Home 24-7 Painful restraint still used in NZ – Ombudsman

Painful restraint still used in NZ – Ombudsman

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Source: MakeLemonade.nz

Otautahi – Chief Ombudsman Peter Boshier says it is unacceptable that restraint methods which can cause pain are still being used to control people with intellectual disabilities at the Mason clinic in Auckland.

The Chief Ombudsman today released a report today of his inspection of the Mason clinic’s pōhutukawa forensic intellectual disability unit in Auckland.

He made 11 recommendations to unit management and Waitematā District Health Board. Eight were accepted and three rejected, including a recommendation to end the use of wrist locks and prone floor restraint.

Mason clinic regional forensic psychiatric services is one of the few in New Zealand to still use these techniques, Boshier says.

The service says the use of wrist locks, which can cause pain, and prone floor restraint, in which the care recipients are restrained with a staff member’s body, are the most effective way of establishing and maintaining a safe environment.

Boshier says he understands some individuals have challenging behaviour but there are other de-escalation techniques and methods available that would reduce the risk of pain for care recipients.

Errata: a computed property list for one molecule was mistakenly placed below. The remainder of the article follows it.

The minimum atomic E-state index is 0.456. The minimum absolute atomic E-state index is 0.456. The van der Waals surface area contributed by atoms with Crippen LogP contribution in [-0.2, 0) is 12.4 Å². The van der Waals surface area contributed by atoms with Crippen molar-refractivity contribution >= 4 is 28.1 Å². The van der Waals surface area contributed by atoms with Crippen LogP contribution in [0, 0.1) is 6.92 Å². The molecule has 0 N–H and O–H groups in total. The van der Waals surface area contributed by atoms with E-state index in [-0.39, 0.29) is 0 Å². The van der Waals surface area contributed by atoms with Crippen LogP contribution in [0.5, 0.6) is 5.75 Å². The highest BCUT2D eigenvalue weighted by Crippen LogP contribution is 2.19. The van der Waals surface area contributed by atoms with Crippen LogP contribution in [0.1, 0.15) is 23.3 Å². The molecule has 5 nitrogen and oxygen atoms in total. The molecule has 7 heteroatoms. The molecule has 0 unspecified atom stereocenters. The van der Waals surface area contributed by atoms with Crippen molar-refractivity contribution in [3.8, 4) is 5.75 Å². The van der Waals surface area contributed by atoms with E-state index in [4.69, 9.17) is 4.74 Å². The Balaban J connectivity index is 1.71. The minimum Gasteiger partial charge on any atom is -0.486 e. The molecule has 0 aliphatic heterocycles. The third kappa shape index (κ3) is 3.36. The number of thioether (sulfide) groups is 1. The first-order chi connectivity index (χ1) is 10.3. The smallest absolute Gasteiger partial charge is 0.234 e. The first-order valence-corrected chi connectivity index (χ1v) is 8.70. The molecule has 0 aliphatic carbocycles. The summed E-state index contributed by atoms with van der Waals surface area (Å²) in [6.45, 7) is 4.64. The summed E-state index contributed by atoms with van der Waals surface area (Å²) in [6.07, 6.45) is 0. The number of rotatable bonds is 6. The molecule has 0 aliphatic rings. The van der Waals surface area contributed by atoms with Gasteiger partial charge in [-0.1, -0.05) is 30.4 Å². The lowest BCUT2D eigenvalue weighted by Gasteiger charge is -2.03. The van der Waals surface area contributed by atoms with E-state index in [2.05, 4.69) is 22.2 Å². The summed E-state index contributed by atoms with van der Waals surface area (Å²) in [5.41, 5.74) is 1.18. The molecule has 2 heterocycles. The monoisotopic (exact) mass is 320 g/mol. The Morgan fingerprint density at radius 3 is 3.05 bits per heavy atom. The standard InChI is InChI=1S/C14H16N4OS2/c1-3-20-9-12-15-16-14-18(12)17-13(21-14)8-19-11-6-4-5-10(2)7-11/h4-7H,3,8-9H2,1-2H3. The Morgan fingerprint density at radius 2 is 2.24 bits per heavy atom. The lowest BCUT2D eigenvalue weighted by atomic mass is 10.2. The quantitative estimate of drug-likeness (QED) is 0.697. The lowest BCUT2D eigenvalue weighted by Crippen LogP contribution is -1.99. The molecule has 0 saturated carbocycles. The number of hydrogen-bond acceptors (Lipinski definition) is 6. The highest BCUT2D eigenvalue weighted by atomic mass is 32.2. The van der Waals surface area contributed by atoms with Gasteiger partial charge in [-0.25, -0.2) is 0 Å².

The clinic policy says use of wrist locks and prone restraints will be eliminated by 2020. But they were still being used in April this year.

Other issues identified at the unit include that some care recipients, mostly women, were unable to be accommodated and were sent to other units at the Mason clinic.

Senior management told the Ombudsman female care recipients were routinely placed in other units due to capacity issues, the physical layout of the Pohutukawa unit and lack of gender separation, and the significant risk factors posed by other male care recipients.

As a result, female care recipients were receiving mental health rather than intellectual disability care.

It is inappropriate for care recipients to be placed in other units due to operational and environmental constraints within the service.

New Zealand ratified the United Nations’ optional protocol to the convention against torture and other cruel, inhuman or degrading treatment or punishment in 2007.

The protocol requires countries to establish independent national preventive mechanisms to regularly inspect places of detention and report on the treatment and conditions of those held within them.